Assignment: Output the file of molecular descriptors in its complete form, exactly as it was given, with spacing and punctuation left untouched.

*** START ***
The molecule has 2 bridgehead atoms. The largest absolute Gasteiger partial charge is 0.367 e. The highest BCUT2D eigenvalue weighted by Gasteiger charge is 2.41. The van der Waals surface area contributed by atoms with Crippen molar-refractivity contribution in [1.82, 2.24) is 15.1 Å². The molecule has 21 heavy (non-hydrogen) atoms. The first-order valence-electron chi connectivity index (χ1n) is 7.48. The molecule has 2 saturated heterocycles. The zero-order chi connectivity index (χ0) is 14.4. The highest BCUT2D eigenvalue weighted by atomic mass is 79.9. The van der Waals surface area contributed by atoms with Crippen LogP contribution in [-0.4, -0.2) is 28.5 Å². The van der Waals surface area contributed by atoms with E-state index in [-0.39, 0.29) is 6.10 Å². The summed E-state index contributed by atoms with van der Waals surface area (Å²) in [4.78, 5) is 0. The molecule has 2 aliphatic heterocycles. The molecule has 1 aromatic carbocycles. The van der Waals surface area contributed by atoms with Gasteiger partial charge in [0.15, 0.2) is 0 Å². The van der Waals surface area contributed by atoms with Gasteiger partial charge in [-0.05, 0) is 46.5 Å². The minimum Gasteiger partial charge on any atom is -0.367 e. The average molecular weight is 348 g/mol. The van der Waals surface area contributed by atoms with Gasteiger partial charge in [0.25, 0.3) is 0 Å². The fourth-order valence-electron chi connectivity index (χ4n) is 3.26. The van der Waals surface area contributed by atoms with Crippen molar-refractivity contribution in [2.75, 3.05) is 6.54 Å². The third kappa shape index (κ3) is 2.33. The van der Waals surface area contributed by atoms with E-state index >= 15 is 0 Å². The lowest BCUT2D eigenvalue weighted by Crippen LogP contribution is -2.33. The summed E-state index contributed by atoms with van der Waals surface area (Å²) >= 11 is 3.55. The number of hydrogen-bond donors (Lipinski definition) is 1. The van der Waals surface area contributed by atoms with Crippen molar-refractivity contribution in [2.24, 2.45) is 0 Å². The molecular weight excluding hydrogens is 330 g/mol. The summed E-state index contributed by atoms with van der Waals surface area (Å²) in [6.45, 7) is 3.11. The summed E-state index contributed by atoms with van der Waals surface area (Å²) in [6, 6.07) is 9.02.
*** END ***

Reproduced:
The molecule has 2 bridgehead atoms. The largest absolute Gasteiger partial charge is 0.367 e. The highest BCUT2D eigenvalue weighted by Gasteiger charge is 2.41. The van der Waals surface area contributed by atoms with Crippen molar-refractivity contribution in [1.82, 2.24) is 15.1 Å². The molecule has 21 heavy (non-hydrogen) atoms. The first-order valence-electron chi connectivity index (χ1n) is 7.48. The molecule has 2 saturated heterocycles. The zero-order chi connectivity index (χ0) is 14.4. The highest BCUT2D eigenvalue weighted by atomic mass is 79.9. The van der Waals surface area contributed by atoms with Crippen LogP contribution in [-0.4, -0.2) is 28.5 Å². The van der Waals surface area contributed by atoms with E-state index in [-0.39, 0.29) is 6.10 Å². The summed E-state index contributed by atoms with van der Waals surface area (Å²) in [4.78, 5) is 0. The molecule has 2 aliphatic heterocycles. The molecule has 1 aromatic carbocycles. The van der Waals surface area contributed by atoms with Gasteiger partial charge in [0.15, 0.2) is 0 Å². The van der Waals surface area contributed by atoms with Gasteiger partial charge in [-0.05, 0) is 46.5 Å². The minimum Gasteiger partial charge on any atom is -0.367 e. The average molecular weight is 348 g/mol. The van der Waals surface area contributed by atoms with Gasteiger partial charge in [0.25, 0.3) is 0 Å². The fourth-order valence-electron chi connectivity index (χ4n) is 3.26. The van der Waals surface area contributed by atoms with Crippen molar-refractivity contribution in [2.75, 3.05) is 6.54 Å². The third kappa shape index (κ3) is 2.33. The van der Waals surface area contributed by atoms with E-state index >= 15 is 0 Å². The lowest BCUT2D eigenvalue weighted by Crippen LogP contribution is -2.33. The summed E-state index contributed by atoms with van der Waals surface area (Å²) >= 11 is 3.55. The number of hydrogen-bond donors (Lipinski definition) is 1. The van der Waals surface area contributed by atoms with Crippen molar-refractivity contribution in [2.24, 2.45) is 0 Å². The molecular weight excluding hydrogens is 330 g/mol. The summed E-state index contributed by atoms with van der Waals surface area (Å²) in [6.45, 7) is 3.11. The summed E-state index contributed by atoms with van der Waals surface area (Å²) in [6, 6.07) is 9.02.